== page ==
Apparel and gear
Owned by Compass Diversified Holdings (NYSE: CODI)
Employees: 750 U.S. (1,000 globally)
Industry: Consumer & Lifestyle
Products: Tactical apparel and equipment
The popular tactical apparel company originated in the late 1960s from the mind of rock climbing pioneer Royal Robbins, who changed the way rock climbers scaled granite walls without the use of bolts. Robbins also pioneered modern rock-climbing apparel and created the "5.11 Pant" named after rock climbing’s highest difficulty rating at the time.
In 1998, entrepreneur Dan Costa purchased the Modesto, California-based Royal Robbins apparel company. At that time the 5.11 Pant was already the official pant of the FBI Training Academy in Quantico, Virginia. Francisco Morales joined Costa in 2002 at Royal Robbins the company. In 2003, Costa and Morales founded 5.11 Tactical as a company of its own, dedicated to serving public safety and military personnel, and the duo sold Royal Robbins back to its founder.
The company later moved its headquarters to Irvine, California, and joined Inc. 500 list of the fastest growing companies. Compass Diversified Holdings bought the company for $401 million in 2016 and it now posts annual revenues of $300-plus million with multiple retail locations. "We have 47 company-owned stores in the U.S. with five additional partner stores," said Morales. "We also have one company-owned store in Germany and one company-owned retail store in Australia."
The popularity of the brand has skyrocketed globally and stretched beyond the military and first responders but also to consumers who like tactical apparel. "As a company, we produce more than 1,000 products throughout our many different distribution channels," says Morales. "It is not difficult for us to meet the global needs of our end users because we have excellent distribution globally and are able to leverage those networks to meet the needs of different market requirements."
5.11 Tactical expanded to manufacturing more than apparel, and now has lines of backpacks, shoes, belts, and numerous other accessories. "Because our business has always been end-user driven, expertly designed and purpose-built footwear and packs were in response to the needs of the end-users we work with," says Morales. "It was a natural progression to expand our product offerings into those categories. We’ve since expanded our collection further to offer off-duty clothing, flashlights, and everyday tools."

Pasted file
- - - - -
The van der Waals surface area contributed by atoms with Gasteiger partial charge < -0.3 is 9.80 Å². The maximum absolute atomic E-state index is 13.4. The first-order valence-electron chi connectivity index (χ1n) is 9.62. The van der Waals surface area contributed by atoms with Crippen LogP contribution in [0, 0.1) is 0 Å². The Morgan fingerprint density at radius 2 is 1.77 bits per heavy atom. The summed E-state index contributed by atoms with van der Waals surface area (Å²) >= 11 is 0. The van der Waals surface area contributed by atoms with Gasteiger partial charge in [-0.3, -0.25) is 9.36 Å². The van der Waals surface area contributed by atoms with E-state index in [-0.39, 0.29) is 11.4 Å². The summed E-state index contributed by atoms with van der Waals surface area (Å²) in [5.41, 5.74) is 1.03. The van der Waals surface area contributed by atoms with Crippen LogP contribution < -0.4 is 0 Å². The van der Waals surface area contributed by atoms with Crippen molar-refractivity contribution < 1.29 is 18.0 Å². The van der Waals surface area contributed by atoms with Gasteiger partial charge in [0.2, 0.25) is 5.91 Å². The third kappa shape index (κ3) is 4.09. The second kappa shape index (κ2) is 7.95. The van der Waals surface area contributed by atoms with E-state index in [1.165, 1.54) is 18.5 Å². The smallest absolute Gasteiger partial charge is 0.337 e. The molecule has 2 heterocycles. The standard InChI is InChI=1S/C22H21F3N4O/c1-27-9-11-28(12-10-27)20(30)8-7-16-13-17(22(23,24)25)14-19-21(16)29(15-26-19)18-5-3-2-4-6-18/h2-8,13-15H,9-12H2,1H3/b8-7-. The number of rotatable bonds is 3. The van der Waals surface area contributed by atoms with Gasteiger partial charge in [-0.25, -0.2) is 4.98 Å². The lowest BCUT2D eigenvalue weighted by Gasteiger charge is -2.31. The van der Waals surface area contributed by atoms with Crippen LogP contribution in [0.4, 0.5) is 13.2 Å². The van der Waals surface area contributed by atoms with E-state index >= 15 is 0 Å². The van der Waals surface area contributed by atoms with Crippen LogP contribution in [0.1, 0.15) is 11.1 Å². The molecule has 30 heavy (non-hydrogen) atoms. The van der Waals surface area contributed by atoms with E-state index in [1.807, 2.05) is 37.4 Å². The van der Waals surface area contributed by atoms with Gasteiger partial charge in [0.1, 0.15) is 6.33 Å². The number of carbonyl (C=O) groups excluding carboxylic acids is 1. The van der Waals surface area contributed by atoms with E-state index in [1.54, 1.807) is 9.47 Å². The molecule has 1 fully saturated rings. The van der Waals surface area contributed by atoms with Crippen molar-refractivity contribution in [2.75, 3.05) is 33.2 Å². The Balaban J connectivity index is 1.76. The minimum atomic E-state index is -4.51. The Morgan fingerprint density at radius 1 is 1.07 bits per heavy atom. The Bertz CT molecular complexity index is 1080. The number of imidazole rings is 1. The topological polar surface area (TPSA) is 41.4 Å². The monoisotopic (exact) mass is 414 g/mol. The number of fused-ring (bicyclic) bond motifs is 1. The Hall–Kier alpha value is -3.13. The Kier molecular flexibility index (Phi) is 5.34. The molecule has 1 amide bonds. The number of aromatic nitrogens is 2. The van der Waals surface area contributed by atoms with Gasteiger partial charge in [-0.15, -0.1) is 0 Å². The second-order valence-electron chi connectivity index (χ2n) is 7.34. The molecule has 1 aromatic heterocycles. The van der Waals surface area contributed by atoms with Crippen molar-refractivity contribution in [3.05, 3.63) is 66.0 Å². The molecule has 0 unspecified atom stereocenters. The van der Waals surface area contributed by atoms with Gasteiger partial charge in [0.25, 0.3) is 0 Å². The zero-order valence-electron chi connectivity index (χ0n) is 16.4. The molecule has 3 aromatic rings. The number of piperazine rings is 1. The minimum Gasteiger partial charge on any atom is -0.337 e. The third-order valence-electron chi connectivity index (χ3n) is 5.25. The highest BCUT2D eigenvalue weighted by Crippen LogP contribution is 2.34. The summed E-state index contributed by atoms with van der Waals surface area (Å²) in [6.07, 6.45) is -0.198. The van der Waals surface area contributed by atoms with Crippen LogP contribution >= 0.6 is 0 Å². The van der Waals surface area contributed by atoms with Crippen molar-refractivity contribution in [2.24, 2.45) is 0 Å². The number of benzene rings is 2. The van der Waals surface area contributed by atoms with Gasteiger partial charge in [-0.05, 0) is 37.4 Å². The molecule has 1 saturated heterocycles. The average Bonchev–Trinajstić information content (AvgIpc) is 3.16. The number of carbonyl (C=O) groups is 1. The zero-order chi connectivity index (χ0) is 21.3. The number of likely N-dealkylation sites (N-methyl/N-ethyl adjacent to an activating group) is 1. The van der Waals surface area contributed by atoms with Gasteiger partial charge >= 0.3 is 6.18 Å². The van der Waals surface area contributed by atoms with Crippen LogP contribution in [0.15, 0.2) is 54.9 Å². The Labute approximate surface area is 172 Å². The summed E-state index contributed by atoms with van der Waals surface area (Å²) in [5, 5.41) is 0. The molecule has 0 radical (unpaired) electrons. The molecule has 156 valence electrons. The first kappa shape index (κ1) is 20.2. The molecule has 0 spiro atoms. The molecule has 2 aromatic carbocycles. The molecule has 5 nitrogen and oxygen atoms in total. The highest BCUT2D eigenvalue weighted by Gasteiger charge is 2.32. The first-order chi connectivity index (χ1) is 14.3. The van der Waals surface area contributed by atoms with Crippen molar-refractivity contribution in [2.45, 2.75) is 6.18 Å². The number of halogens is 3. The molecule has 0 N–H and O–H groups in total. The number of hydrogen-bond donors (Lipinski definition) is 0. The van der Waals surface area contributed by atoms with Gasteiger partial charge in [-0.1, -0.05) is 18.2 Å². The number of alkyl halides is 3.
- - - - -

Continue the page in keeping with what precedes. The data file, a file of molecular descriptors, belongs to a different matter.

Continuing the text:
According to Morales, the design and development of the products are done in the U.S., but some of the manufacturing is done overseas in order to meet global demand. "The competitive advantage to being in California is the design, engineering capabilities, and the creative talent," says Morales. "That’s what we are able to best leverage being here; being able to hire and retain top talent."
The supply chain is global: "Most of our fabrics are produced in Asia. We actively manage and have a long-term view of how we manage our supply chain, especially as a global company."
Morales says that the use of automation is key for the company to maintain quality and volume. "Computerized sewing and cutting have been necessary improvements needed to increase consistency within our product lines," he says. "There are continued advancements being made all the time by the machine manufacturers that we incorporate into our production lines to provide our customers with dependable, high performing products."
As the 5.11 Tactical brand continues to grow, Morales says that other outdoor and athletic apparel brands looking to partner with 5.11 Tactical. "Brands look to 5.11 to bring authenticity from public safety and the military into their sectors," he explains. "We have done great partnerships in the past with brands like CrossFit and Ubisoft, and when appropriate, we are always looking to explore other partnerships that are right for our brand."
Challenges: "The fusion of culture, processes, people, supply chain, and customers is always a delicate merger," says Morales. "Customers, suppliers, and our own company have to all come together in harmony as a part of the supply chain loop in an effort to deliver the best value and experience to the final consumer."
Opportunities: "We continue to expand in our core market-making professional products for professional lines of work," says Morales. "Then bringing our products that have crossover appeal [from the professional world into the everyday world] to mainstream consumers."
Needs: With increasing demand in the U.S. and globally, the company is endeavoring to increase its speed to market. "We want to be faster and better at everything we do," Morales says.